The home secretary, Sir David Maxwell-Fyfe, had prosecuted Nazis at Nuremberg; now he undertook a crackdown on vice. The number of prosecu­tions for homosexual offenses skyrocketed. Even powerful and famous men were paraded as examples in the press—including the recently knighted actor Sir John Gielgud and the Labour MP William Field. In the most sensa­tional case, three prominent men were charged with conspiring to commit indecency: the young peer Lord Montagu of Beaulieu, his second cousin Michael Pitt-Rivers, and Peter Wildeblood, chief diplomatic correspondent for the Daily Mail. The press was tipped and the timing of the arrests was orchestrated by the police so the story could appear prominently on the front pages of the Sunday newspapers. The evidence used to convict the men came from love letters—seized in kit searches of the RAF airmen who were their working-class lovers—and a warrantless search of Wildeblood’s flat.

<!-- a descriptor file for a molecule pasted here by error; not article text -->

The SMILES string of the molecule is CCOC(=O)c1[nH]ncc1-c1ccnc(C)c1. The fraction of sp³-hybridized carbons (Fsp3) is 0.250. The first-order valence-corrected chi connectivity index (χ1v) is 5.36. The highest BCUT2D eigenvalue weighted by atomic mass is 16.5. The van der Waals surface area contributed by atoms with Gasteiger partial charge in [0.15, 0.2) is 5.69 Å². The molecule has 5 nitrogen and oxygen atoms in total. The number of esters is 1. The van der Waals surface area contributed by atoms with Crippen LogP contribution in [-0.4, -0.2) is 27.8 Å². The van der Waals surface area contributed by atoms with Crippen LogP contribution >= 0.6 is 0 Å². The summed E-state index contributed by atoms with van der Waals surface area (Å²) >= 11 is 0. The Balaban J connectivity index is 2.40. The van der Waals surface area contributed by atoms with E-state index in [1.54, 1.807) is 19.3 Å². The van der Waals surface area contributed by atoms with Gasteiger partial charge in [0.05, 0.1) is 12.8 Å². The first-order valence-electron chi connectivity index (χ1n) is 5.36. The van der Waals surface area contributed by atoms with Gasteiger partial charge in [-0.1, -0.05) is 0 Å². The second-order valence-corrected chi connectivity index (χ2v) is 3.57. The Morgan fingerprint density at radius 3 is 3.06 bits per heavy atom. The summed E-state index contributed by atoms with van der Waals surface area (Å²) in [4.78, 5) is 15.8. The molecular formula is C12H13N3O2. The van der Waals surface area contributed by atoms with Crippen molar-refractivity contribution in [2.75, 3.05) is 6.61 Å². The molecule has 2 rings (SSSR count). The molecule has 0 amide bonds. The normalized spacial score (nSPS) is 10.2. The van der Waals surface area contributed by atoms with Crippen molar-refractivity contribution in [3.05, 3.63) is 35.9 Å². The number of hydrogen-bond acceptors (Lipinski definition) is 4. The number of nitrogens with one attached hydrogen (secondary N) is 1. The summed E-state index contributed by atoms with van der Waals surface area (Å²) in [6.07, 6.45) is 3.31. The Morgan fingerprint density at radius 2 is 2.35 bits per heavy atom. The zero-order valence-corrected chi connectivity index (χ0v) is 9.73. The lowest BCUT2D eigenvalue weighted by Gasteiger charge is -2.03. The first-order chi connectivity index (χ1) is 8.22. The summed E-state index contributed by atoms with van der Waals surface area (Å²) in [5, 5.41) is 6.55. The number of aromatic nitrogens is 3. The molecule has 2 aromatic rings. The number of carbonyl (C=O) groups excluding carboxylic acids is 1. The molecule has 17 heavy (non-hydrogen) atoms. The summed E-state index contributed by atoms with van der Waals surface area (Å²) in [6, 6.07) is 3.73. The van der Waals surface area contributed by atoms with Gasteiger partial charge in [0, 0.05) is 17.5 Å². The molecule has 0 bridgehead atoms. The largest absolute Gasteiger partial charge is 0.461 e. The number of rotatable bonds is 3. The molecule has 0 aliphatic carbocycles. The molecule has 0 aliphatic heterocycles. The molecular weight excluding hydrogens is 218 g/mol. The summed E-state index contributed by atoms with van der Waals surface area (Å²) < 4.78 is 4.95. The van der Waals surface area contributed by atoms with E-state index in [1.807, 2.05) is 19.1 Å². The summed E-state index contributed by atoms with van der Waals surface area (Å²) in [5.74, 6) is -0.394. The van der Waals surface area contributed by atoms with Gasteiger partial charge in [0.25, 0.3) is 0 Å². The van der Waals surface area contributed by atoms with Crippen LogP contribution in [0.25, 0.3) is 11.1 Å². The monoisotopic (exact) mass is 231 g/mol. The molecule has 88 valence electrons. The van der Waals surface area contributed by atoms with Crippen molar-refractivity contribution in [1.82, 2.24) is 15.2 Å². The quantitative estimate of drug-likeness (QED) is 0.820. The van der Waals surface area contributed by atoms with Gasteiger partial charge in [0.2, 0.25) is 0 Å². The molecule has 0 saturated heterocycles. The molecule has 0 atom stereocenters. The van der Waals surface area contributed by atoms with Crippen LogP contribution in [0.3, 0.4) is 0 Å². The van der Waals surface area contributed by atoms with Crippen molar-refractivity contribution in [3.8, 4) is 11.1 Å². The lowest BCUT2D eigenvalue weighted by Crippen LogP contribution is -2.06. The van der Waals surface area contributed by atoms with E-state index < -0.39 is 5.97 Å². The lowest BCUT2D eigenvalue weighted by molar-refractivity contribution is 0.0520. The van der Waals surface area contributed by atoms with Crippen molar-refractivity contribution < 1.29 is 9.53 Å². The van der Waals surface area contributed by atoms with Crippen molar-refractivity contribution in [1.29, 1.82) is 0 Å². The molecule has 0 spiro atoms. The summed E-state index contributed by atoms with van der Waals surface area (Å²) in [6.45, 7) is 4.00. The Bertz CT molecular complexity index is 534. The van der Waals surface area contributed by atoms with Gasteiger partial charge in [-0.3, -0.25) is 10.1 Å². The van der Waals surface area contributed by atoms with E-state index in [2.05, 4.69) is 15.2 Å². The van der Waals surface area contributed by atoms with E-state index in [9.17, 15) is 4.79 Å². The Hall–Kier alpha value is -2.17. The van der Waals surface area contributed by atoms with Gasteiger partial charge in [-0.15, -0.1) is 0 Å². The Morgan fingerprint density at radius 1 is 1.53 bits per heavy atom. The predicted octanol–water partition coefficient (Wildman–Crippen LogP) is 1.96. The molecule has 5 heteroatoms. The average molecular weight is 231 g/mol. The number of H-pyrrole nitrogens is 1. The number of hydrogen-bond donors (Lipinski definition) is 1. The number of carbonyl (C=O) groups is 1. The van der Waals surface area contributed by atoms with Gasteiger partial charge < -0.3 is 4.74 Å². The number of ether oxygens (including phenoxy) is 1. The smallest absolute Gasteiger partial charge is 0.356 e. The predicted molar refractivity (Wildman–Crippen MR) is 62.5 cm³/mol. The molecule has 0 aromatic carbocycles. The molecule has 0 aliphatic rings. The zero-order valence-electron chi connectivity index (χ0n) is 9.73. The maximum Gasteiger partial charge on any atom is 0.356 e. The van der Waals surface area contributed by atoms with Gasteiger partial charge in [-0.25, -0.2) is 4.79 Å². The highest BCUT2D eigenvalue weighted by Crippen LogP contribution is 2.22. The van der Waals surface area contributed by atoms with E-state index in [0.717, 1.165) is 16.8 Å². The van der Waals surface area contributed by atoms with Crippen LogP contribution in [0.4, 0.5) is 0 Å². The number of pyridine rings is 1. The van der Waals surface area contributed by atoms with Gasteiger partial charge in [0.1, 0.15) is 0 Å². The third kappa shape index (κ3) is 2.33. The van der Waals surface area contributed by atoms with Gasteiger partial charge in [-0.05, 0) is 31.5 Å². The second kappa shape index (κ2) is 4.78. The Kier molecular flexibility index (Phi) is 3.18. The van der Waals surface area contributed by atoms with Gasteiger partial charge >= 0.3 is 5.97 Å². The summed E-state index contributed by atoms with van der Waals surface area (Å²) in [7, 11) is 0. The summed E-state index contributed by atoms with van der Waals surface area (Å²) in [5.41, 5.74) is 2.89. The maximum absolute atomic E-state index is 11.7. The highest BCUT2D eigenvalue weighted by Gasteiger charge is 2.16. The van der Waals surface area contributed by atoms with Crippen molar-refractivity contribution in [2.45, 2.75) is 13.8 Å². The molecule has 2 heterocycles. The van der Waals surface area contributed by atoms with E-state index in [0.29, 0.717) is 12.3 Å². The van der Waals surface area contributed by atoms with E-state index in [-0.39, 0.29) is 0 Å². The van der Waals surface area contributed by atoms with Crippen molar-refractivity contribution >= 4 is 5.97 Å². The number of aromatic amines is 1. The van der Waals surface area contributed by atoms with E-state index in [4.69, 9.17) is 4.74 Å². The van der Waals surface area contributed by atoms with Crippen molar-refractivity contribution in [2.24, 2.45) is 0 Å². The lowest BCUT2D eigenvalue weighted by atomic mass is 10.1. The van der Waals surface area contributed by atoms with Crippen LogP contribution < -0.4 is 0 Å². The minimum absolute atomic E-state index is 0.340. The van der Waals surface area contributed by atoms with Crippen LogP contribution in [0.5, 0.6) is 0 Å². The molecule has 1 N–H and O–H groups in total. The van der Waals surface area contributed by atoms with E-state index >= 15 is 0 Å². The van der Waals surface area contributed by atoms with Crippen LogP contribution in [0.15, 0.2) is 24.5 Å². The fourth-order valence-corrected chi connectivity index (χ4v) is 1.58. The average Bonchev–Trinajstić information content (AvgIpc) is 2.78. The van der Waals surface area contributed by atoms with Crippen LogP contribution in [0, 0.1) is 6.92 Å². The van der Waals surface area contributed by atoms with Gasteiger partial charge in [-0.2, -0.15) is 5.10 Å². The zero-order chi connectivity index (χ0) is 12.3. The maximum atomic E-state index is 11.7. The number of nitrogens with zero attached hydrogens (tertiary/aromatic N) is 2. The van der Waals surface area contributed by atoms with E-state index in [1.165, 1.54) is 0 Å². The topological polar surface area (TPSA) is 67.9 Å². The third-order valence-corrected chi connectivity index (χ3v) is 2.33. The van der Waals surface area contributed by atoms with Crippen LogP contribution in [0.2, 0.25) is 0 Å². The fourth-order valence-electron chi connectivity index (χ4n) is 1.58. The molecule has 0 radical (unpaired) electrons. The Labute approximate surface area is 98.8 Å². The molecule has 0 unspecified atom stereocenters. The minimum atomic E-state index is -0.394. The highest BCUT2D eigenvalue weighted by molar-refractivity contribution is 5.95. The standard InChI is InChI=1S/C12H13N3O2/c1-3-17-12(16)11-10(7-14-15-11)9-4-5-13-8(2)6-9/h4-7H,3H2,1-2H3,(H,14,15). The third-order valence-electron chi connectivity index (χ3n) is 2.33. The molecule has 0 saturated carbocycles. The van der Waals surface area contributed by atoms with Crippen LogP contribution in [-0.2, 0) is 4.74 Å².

Newspapers were in a race to outdo one another in salacious reporting, spinning out contradictory stereotypes about sexual criminals with increas­ing certainty and fervor. In May 1952 the Sunday Pictorial devoted a full-page feature to ways to recognize these “Evil Men”; nine years later it helpfully explained “How to Spot a Homo.” Readers could discern a homo­sexual by his sedate tweed jacket, suede shoes, and pipe, or alternately be his telltale effeminate manner and mincing step. These “exposés” reflected the anxieties born of the paradox that homosexuals, forced to live a double life, proved to be quite successful at it.